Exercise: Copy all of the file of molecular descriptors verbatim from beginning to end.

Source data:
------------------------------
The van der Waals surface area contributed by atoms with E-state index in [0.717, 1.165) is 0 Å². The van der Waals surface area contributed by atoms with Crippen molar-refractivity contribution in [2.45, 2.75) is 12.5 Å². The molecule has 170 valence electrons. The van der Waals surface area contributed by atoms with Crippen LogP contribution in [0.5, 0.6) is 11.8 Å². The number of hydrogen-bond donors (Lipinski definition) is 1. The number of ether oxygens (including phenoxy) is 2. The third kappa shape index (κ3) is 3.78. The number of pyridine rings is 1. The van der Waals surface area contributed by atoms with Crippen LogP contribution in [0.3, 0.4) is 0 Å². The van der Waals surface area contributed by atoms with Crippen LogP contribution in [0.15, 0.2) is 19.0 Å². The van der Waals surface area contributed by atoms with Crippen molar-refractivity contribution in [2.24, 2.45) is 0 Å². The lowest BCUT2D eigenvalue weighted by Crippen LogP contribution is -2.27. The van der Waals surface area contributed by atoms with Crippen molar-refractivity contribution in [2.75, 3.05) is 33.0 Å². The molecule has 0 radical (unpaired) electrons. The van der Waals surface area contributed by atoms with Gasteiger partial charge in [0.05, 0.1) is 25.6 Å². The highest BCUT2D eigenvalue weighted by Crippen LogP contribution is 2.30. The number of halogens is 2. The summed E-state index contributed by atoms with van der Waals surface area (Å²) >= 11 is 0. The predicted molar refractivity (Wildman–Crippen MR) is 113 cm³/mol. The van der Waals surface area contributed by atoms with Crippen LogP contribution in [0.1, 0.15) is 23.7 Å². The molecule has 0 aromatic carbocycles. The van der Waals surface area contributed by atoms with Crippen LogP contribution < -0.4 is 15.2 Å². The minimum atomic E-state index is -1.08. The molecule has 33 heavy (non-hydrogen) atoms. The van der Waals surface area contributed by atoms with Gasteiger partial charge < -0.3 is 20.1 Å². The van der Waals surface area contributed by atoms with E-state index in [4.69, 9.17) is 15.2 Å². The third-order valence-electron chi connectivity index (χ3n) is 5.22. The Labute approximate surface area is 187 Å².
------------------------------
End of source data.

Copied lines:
The van der Waals surface area contributed by atoms with E-state index in [0.717, 1.165) is 0 Å². The van der Waals surface area contributed by atoms with Crippen molar-refractivity contribution in [2.45, 2.75) is 12.5 Å². The molecule has 170 valence electrons. The van der Waals surface area contributed by atoms with Crippen LogP contribution in [0.5, 0.6) is 11.8 Å². The number of hydrogen-bond donors (Lipinski definition) is 1. The number of ether oxygens (including phenoxy) is 2. The third kappa shape index (κ3) is 3.78. The number of pyridine rings is 1. The van der Waals surface area contributed by atoms with Crippen LogP contribution in [0.3, 0.4) is 0 Å². The van der Waals surface area contributed by atoms with Crippen LogP contribution in [0.15, 0.2) is 19.0 Å². The van der Waals surface area contributed by atoms with Crippen molar-refractivity contribution in [2.24, 2.45) is 0 Å². The lowest BCUT2D eigenvalue weighted by Crippen LogP contribution is -2.27. The van der Waals surface area contributed by atoms with Crippen molar-refractivity contribution in [2.75, 3.05) is 33.0 Å². The molecule has 0 radical (unpaired) electrons. The van der Waals surface area contributed by atoms with Gasteiger partial charge in [0.05, 0.1) is 25.6 Å². The highest BCUT2D eigenvalue weighted by Crippen LogP contribution is 2.30. The number of halogens is 2. The summed E-state index contributed by atoms with van der Waals surface area (Å²) >= 11 is 0. The predicted molar refractivity (Wildman–Crippen MR) is 113 cm³/mol. The van der Waals surface area contributed by atoms with Crippen LogP contribution in [0.1, 0.15) is 23.7 Å². The molecule has 0 aromatic carbocycles. The van der Waals surface area contributed by atoms with Crippen LogP contribution < -0.4 is 15.2 Å². The minimum atomic E-state index is -1.08. The molecule has 33 heavy (non-hydrogen) atoms. The van der Waals surface area contributed by atoms with Gasteiger partial charge < -0.3 is 20.1 Å². The van der Waals surface area contributed by atoms with E-state index in [4.69, 9.17) is 15.2 Å². The third-order valence-electron chi connectivity index (χ3n) is 5.22. The Labute approximate surface area is 187 Å².